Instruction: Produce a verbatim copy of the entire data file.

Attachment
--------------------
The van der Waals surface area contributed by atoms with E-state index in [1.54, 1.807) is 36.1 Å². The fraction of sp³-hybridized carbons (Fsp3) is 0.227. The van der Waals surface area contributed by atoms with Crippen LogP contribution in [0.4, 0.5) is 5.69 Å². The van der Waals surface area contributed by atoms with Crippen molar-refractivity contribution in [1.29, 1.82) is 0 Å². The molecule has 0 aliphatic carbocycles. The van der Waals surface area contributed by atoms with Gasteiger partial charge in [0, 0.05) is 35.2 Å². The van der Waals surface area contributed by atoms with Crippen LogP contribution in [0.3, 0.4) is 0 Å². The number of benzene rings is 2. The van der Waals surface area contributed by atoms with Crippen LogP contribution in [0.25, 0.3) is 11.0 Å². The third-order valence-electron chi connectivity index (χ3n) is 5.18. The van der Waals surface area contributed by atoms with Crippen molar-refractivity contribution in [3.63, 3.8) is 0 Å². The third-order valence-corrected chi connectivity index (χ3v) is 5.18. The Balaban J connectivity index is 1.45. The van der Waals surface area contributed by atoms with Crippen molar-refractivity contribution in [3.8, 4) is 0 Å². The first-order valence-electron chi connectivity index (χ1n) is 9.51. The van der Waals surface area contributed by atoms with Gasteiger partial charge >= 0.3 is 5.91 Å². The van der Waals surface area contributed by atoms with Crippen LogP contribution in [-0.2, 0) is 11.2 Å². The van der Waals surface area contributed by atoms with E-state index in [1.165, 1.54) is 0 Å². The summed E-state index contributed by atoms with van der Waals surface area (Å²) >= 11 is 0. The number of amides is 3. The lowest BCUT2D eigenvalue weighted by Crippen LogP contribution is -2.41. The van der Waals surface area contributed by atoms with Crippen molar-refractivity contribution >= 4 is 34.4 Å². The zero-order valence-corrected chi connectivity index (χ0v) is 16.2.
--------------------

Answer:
The van der Waals surface area contributed by atoms with E-state index in [1.54, 1.807) is 36.1 Å². The fraction of sp³-hybridized carbons (Fsp3) is 0.227. The van der Waals surface area contributed by atoms with Crippen LogP contribution in [0.4, 0.5) is 5.69 Å². The van der Waals surface area contributed by atoms with Crippen molar-refractivity contribution in [1.29, 1.82) is 0 Å². The molecule has 0 aliphatic carbocycles. The van der Waals surface area contributed by atoms with Gasteiger partial charge in [0, 0.05) is 35.2 Å². The van der Waals surface area contributed by atoms with Crippen LogP contribution in [0.3, 0.4) is 0 Å². The number of benzene rings is 2. The van der Waals surface area contributed by atoms with Crippen LogP contribution in [0.25, 0.3) is 11.0 Å². The third-order valence-electron chi connectivity index (χ3n) is 5.18. The van der Waals surface area contributed by atoms with Crippen molar-refractivity contribution in [3.63, 3.8) is 0 Å². The third-order valence-corrected chi connectivity index (χ3v) is 5.18. The Balaban J connectivity index is 1.45. The van der Waals surface area contributed by atoms with Crippen molar-refractivity contribution in [3.8, 4) is 0 Å². The first-order valence-electron chi connectivity index (χ1n) is 9.51. The van der Waals surface area contributed by atoms with Gasteiger partial charge >= 0.3 is 5.91 Å². The van der Waals surface area contributed by atoms with Crippen LogP contribution in [-0.2, 0) is 11.2 Å². The van der Waals surface area contributed by atoms with E-state index in [1.165, 1.54) is 0 Å². The summed E-state index contributed by atoms with van der Waals surface area (Å²) >= 11 is 0. The number of amides is 3. The lowest BCUT2D eigenvalue weighted by Crippen LogP contribution is -2.41. The van der Waals surface area contributed by atoms with Crippen molar-refractivity contribution >= 4 is 34.4 Å². The zero-order valence-corrected chi connectivity index (χ0v) is 16.2.